I mean, like I said, I still feel as

Michael Waitze 16:58
progress right. So day one would be just like a sound wave. I have no idea. Where are we today?

Satvik Jagannath 17:04
I mean, we have made very significant progress, I would say we are easily the top guys in the world when it comes to how the technology has progressed and where we are at the moment. Okay, at least right so and what it is what stands in the future is even more exciting. So where we are today is I feel where dubbing is seamless and can be done with one click real. That was our thesis, it can be done with just one click. Video dubbing. Podcast dubbing can be done with one click. And we have achieved that today. What are we looking at the future? Is that experiential dubbing, alright, there. It goes at meta level, right? So and you’re even talking about I mean, I’m not sure if I mentioned the I’m just talking about content of videos, podcast images, text so far. Yep. I’ll go for 2023 and 24 is to translate a meta verse with one click. Whether it’s VR or AR System, the whole ecosystem will be translated with one click. So even though you’re in the same I was people globally, visiting and meta word, each one of you will see the metaverse in your own language. But what

Michael Waitze 18:16
does that mean by metaphysics? What does that means? So the multiverse is a metaphor. For your perspective, what do you when you say we can translate the metaverse? What does that mean?

Satvik Jagannath 18:24
So for me, Metaverse is an alternate universe that anyone can visit sitting on your couch. Right? Okay. So that’s, that’s what I call it as that’s my definition of metaverse. Right? And why would we want to translate just like any other internet system? Like a website or a mobile app, right matter words is a global thing. It’s a local thing, right? It’s a global thing for which you absolutely need localization, because eventually billions of people will be on Metaverse from across the world. And you can’t just have it in English. Simple as that. Just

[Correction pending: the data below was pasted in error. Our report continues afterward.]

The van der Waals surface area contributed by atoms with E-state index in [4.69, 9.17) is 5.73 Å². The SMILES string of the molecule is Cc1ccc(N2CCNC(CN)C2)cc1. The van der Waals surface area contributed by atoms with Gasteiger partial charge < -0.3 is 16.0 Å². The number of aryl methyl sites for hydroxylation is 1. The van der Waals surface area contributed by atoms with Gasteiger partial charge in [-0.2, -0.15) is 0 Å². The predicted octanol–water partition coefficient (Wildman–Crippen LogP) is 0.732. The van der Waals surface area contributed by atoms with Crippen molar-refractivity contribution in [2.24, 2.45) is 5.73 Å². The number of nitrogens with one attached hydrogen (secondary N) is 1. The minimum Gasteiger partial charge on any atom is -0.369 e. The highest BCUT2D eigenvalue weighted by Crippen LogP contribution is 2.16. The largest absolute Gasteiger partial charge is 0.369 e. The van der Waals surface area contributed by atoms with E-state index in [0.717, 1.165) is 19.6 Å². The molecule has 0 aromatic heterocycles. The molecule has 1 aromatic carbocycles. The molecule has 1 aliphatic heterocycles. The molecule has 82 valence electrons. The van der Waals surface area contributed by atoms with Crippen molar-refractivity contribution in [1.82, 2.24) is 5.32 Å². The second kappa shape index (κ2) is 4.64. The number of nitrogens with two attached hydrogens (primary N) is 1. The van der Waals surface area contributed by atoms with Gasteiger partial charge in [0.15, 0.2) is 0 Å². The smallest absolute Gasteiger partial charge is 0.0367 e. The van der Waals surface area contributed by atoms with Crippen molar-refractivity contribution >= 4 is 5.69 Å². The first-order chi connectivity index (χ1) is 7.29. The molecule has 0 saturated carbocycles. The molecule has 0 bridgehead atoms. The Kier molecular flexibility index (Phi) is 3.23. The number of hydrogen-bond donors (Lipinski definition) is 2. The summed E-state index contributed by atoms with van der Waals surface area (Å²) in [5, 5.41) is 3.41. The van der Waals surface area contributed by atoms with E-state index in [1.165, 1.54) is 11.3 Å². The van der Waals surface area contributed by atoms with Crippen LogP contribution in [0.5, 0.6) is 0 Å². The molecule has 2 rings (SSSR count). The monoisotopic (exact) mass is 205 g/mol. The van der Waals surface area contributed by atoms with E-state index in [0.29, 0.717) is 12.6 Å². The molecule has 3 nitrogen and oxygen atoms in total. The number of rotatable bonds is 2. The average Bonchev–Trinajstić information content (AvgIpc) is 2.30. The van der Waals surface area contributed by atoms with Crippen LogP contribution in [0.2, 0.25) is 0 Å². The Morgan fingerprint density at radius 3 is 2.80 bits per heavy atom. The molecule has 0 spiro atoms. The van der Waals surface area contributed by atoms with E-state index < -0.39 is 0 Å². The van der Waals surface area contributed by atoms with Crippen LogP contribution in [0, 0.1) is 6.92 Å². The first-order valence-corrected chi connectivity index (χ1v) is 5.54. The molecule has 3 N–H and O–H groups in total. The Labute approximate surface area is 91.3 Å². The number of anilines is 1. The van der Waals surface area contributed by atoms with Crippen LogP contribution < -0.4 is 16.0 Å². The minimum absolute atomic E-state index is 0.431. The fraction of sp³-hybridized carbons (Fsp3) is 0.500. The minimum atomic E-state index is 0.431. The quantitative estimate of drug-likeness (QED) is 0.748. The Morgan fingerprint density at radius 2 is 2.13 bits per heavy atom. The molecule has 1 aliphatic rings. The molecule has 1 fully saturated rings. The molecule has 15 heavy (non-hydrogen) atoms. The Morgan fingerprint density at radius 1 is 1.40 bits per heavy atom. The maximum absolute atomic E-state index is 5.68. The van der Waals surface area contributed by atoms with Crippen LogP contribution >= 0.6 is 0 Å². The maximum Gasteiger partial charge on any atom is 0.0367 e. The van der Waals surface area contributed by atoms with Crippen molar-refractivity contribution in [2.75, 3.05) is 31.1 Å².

Michael Waitze 19:06
just in Yeah, it’s not going to work anymore, right? Because the key thing for the metaphors. The key thing to the metaverse is like, like, look, I’m lucky because I was born in California. And, you know, the British ran around the world before I was born and forced everyone to speak English. So I got lucky, right? Because I don’t have to do anything differently. A lot of people do. Right? In a way you’re fortunate in some ways, right? Because you’re multilingual by birth, because you have to be like you just have to be otherwise you couldn’t even do regular things. Actually, I want to see this. I really want to see this work. Can you talk a little bit more about spectral sound okay, and how it gets analysed?

Satvik Jagannath 19:46
Absolutely. So basically are talking about spectral Rafi itself spectrogram and it is a visual representation of frequency signal actually. Right and when you try to apply it on An audio signal, yep. Right? You kind of get what we call it as Why is Grant. Even in the health sector, you might have heard it as sono graphs, right? So people do all of this stuff. This helps in not just our technology, we need it today. spectrograms are used in music, it’s used in Smart Energy, if you know, right, or trying to understand brain, earthquakes and various other things, right, it’s used in various fields, to understand how sound works, or how audio signal works, right. And we’re using the similar technology to understand how spoken words phonetically are being spoken. And we analysed that to create a graph and maps and stuff and try to comprehend that and represent that three dimensional data on a 2d axis. And trying to trying to convert that again, on the time series scale, to kind of replicate the dubbing, etc, write whatever happens on the other hand, so this is the actual process that actually happens in the spectrogram. And the whole of the internals that goes,